Didi Conn ((Photo: Ira Kuzma)

The lynchpin of the play is Peg (Didi Conn). At this point, Peg is 82, and before beginning the tale, she mentions that at her age she may forget, and that she and her friends have some notes on stage to help them remember. She tells us “It’s a play about remembering.” And, of course, she means it more in the sense of not where you put your keys, but where you have put your heart.

She remembers back over 40-plus years to when she dropped off her daughter, Kathleen, at kindergarten. She meets Dotty (Cindy Williams) there. Dotty consoles Peg, who is feeling abandonment issues over dropping off her daughter. This initial meeting evolves into seeing each other again, which develops into best friends for decades. They introduce their husbands, and the husbands seem like an odd fit. Peg’s husband is Tom (Adrian Zmed), a poet who works at a bank and who Peg met at a bookstore. Dotty’s husband is blue collar who she met at a bar named Don (Donny Most).

And so the friendship begins.

What love/friendship may mean more than anything is commitment and the rollercoaster of shared vacations and shared New Year’s Eves s are seen, as well as the trying loss of a loved one, personal betrayal, dealing with cancer but coming out of all of this, knowing — absolutely knowig — you have a true friend. They will be there and so will you for them, through the good and the bad.

This is an ensemble show, but if there is a central character, it is Peg. Didi Conn is a revelation. Peg has many layers to her and, over the 95 minutes of this show, she shows an amazingly strong vulnerability which is the hallmark of Peg.

There is much for Peg to get upset about. There is much, at times, for her to laugh about and cry about. Conn is the type that you are afraid will break, whose quirky and endearing voice and manner has always made her kind of a glass unicorn in a glass menagerie.. But her Peg survives. Despite hurt, despite tears, Conn’s Peg survives. A truly incredible performance by the talented Didi Conn.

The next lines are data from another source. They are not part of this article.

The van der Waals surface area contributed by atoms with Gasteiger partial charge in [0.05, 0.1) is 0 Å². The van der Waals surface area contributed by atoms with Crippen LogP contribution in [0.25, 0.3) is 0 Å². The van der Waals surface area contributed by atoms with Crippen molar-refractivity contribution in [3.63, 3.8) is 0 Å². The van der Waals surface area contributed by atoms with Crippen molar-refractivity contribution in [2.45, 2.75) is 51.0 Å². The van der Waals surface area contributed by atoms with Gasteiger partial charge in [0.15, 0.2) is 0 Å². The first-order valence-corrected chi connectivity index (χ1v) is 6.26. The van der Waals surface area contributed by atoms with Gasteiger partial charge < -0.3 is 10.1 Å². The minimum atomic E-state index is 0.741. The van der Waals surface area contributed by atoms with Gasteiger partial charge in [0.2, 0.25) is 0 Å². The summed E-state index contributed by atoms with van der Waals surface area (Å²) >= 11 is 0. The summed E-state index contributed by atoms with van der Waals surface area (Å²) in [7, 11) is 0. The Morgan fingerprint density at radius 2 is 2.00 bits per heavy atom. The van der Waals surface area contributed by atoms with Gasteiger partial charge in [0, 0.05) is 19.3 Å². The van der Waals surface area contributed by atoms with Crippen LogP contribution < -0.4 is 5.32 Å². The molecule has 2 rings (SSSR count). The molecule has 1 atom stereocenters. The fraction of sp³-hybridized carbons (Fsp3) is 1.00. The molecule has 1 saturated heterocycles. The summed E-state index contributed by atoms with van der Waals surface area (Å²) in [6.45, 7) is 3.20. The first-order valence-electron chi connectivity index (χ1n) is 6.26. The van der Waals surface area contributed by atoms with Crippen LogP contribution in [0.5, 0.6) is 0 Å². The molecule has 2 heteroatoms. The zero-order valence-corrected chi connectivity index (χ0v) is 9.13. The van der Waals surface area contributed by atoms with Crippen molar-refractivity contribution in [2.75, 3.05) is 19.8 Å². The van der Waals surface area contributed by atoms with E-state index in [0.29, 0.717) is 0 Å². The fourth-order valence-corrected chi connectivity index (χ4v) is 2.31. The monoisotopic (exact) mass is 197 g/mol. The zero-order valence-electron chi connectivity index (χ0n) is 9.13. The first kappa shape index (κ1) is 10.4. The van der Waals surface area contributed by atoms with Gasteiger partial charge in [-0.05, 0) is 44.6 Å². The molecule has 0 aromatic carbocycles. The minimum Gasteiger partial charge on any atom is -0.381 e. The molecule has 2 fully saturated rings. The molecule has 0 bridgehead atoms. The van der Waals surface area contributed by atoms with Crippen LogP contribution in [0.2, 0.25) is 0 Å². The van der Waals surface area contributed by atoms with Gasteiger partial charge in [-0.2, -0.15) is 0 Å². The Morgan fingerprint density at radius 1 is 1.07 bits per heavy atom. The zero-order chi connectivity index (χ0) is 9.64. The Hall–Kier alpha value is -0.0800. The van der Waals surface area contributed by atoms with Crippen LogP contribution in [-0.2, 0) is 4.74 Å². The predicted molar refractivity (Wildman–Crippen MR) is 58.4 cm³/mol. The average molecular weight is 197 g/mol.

Adrian Zmed (Photo: Ira Kuzma)

Equally wonderful is the rest of the cast. Cindy Williams is hilarious recounting how she met her husband Don, and is heartbreaking at a later point when there is an intervention. Adrian Zmed is charming as Tom and vulnerable as his character goes through personal and physical difficulties. Donny Most as Don is the crusty one. He is Jewish and is quite funny with a “Fiddler on the Roof” moment.

The play ends with a Ralph Emerson quote on friendship. I will not repeat that particular Emerson quote. You should buy a ticket to find out which one it is. But here is one that was not mentioned: “I do not wish to treat friendships daintily, but with roughest courage. When they are real, they are not glass threads or frost work, but the solidest thing we know.”

Nothing could be truer. And, if you value your friends, go see this show and, with its familiar faces helping you, remember what friendship and life is all about. “Middletown” — you have just gotten a love letter from a friend.

The show runs through April 21, and tickets can be purchased online.